Need to make changes in your small business? How to bring your team on board

tap into the power of collaboration in your small business

See if this sounds familiar:

You recognize that there’s an area that needs improvement in your small business. Maybe you need to replace some software you’re using, or change a system. Making the change is critical so you invest a lot of your time into researching to problem and available solutions so you can find what is absolutely the best way to move forward.

You’re being diligent. You’re doing your homework. You’re putting in the hours and exercising your brainpower for the betterment of your small business and everyone who works for you. You have finally focused in on what is certainly the best way to go in this situation and you call everyone together so you can start to implement the change.

Because you’re making an improvement you expect everyone to receive your new ideas with open arms, but that doesn’t happen. A few members of your team will be bold enough to point out what’s “wrong” with your solution, while some others will quietly grumble about the changes.

You have a different problem now: Getting everyone on board with the changes that need to happen.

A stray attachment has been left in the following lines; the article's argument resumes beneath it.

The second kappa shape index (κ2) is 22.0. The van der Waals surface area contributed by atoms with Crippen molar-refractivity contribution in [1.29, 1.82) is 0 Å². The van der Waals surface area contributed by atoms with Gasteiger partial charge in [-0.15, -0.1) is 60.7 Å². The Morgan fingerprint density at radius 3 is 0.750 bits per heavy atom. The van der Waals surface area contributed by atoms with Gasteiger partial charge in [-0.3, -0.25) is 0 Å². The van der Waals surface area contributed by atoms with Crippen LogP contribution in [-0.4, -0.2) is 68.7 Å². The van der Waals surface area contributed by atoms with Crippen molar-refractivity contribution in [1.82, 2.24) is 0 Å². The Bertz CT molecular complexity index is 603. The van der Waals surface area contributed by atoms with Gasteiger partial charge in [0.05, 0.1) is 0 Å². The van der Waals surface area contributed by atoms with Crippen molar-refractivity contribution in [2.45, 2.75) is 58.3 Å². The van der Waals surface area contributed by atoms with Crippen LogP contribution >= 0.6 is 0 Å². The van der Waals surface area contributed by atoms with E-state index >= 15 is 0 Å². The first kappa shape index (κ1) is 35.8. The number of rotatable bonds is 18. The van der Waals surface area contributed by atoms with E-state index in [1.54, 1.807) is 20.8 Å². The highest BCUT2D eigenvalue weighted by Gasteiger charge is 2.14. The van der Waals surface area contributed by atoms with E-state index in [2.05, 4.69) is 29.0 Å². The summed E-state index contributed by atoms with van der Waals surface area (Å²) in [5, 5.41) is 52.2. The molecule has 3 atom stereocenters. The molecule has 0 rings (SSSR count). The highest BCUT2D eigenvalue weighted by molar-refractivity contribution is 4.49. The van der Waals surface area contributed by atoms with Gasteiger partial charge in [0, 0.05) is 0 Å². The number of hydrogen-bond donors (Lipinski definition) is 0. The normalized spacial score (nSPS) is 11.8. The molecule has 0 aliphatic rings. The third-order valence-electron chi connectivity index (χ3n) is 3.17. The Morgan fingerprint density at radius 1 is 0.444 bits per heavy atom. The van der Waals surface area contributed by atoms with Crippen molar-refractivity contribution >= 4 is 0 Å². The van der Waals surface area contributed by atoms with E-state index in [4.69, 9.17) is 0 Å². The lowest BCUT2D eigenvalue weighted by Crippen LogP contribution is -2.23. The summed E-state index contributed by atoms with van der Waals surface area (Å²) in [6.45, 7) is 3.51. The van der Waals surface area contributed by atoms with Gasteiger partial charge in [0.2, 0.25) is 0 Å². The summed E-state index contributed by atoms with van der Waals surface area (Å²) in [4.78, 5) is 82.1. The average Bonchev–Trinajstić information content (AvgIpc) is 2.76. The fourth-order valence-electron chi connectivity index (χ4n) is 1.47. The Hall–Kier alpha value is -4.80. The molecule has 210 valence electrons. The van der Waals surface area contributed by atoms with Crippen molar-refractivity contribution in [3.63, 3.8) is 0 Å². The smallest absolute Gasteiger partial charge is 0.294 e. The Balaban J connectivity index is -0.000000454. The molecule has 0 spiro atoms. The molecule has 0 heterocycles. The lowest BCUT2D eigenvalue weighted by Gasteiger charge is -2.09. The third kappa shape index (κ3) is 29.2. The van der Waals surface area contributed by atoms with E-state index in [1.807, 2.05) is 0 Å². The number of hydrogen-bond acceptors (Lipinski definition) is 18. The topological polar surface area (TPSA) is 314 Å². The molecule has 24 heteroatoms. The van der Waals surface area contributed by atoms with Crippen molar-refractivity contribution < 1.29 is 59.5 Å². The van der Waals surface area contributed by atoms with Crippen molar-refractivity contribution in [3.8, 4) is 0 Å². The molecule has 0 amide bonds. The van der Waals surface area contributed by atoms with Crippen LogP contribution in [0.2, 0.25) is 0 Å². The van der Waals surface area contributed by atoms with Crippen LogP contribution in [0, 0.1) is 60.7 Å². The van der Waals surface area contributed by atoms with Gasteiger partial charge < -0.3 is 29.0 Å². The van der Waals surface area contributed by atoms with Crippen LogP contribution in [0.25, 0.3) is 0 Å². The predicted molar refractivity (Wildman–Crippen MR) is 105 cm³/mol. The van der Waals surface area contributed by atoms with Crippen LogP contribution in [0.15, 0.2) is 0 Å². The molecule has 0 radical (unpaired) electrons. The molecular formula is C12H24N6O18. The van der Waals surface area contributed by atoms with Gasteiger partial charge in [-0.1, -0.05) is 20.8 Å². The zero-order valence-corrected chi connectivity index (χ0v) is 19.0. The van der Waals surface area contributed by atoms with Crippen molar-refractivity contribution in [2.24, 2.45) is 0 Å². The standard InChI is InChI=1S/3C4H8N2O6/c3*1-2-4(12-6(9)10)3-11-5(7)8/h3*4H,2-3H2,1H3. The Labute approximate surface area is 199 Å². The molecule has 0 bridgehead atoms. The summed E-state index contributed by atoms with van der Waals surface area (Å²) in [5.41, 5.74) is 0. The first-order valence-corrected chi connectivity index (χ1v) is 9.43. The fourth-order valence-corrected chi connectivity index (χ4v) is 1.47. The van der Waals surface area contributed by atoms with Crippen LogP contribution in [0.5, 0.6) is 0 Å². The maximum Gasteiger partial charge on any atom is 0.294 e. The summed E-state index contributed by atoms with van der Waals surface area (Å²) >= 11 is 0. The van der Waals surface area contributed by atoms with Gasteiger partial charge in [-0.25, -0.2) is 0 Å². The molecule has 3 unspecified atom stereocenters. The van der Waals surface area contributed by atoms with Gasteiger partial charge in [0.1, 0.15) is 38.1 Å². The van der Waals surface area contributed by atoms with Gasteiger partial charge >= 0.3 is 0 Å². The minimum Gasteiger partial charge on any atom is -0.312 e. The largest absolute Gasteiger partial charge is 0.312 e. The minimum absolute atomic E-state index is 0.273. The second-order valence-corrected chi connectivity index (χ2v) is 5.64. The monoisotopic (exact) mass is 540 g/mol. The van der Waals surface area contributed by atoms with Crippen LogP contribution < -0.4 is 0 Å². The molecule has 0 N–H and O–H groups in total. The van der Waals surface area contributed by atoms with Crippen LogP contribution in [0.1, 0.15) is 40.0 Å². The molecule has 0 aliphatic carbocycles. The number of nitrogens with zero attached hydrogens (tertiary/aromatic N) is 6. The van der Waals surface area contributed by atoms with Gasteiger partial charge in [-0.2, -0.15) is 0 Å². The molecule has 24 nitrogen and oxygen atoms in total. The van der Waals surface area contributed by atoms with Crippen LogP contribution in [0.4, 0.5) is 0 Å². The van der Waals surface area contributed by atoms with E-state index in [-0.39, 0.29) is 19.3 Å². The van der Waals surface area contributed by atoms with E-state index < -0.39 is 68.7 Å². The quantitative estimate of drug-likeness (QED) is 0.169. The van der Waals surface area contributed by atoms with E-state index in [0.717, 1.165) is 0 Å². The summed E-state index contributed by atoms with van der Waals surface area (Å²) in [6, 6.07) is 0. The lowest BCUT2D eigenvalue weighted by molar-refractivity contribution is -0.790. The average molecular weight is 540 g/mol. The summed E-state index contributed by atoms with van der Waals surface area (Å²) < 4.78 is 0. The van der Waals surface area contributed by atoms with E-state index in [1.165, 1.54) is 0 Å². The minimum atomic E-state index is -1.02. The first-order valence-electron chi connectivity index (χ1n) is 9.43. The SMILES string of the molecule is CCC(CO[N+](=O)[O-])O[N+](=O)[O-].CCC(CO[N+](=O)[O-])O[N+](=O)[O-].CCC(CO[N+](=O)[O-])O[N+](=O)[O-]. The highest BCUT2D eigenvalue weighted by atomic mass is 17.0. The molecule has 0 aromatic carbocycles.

In my example, the small business owner had great intentions – making things better for everyone. And the owner may have proceeded solo prompted by the desire not to bother anyone else with the problem. However, that route delayed acceptance.

Compare that approach to a strategy that gets members of your team involved in researching the problem and possible solutions, and working to come up with an answer that is ideal for your small business.

Here’s the trade off: If you take a top-down approach to developing and implementing changes, you may spend weeks in research and then years to get your changes fully accepted (if they are ever fully accepted). If you take a collaborative approach in these situations, it may take you longer to do the research, but you will probably get the changes implemented far more quickly and painlessly. And not only will your team buy into the solution better, their loyalty to your small business will increase through the process.

It’s true that doing things “by committee” can slow down the initial part of the process, but the payoff you get after those first steps can far outweigh the initial slowness – and that’s really what matters in the long run.

(Get more examples of how collaboration will benefit your small business.)